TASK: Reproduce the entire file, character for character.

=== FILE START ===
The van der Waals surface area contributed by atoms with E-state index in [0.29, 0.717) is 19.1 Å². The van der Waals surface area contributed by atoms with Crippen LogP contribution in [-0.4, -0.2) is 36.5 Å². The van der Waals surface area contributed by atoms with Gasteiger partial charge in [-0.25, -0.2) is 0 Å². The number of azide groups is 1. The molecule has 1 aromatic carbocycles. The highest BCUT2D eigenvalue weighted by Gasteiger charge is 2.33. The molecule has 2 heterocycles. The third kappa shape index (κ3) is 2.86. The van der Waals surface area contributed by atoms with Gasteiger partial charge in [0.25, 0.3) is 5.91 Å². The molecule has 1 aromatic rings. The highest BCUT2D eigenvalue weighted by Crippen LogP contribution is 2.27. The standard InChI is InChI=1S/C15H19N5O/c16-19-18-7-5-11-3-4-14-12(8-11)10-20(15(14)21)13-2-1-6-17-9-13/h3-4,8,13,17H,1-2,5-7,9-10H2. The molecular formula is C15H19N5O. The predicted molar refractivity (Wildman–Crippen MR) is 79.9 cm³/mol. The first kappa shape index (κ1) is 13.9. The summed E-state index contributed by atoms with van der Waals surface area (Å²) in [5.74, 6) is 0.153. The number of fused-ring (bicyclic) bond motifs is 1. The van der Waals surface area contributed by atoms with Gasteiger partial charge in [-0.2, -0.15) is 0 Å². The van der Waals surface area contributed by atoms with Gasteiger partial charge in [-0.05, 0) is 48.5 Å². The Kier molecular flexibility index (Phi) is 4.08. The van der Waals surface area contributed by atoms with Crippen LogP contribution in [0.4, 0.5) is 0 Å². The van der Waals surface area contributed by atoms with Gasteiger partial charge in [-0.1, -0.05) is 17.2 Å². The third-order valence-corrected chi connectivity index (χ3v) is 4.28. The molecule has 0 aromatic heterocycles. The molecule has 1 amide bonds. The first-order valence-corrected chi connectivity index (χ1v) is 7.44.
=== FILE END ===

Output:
The van der Waals surface area contributed by atoms with E-state index in [0.29, 0.717) is 19.1 Å². The van der Waals surface area contributed by atoms with Crippen LogP contribution in [-0.4, -0.2) is 36.5 Å². The van der Waals surface area contributed by atoms with Gasteiger partial charge in [-0.25, -0.2) is 0 Å². The number of azide groups is 1. The molecule has 1 aromatic carbocycles. The highest BCUT2D eigenvalue weighted by Gasteiger charge is 2.33. The molecule has 2 heterocycles. The third kappa shape index (κ3) is 2.86. The van der Waals surface area contributed by atoms with Gasteiger partial charge in [0.25, 0.3) is 5.91 Å². The molecule has 1 aromatic rings. The highest BCUT2D eigenvalue weighted by Crippen LogP contribution is 2.27. The standard InChI is InChI=1S/C15H19N5O/c16-19-18-7-5-11-3-4-14-12(8-11)10-20(15(14)21)13-2-1-6-17-9-13/h3-4,8,13,17H,1-2,5-7,9-10H2. The molecular formula is C15H19N5O. The predicted molar refractivity (Wildman–Crippen MR) is 79.9 cm³/mol. The first kappa shape index (κ1) is 13.9. The summed E-state index contributed by atoms with van der Waals surface area (Å²) in [5.74, 6) is 0.153. The number of fused-ring (bicyclic) bond motifs is 1. The van der Waals surface area contributed by atoms with Gasteiger partial charge in [-0.2, -0.15) is 0 Å². The van der Waals surface area contributed by atoms with Gasteiger partial charge in [-0.05, 0) is 48.5 Å². The Kier molecular flexibility index (Phi) is 4.08. The van der Waals surface area contributed by atoms with Crippen LogP contribution in [0.4, 0.5) is 0 Å². The van der Waals surface area contributed by atoms with Gasteiger partial charge in [-0.1, -0.05) is 17.2 Å². The third-order valence-corrected chi connectivity index (χ3v) is 4.28. The molecule has 0 aromatic heterocycles. The molecule has 1 amide bonds. The first-order valence-corrected chi connectivity index (χ1v) is 7.44.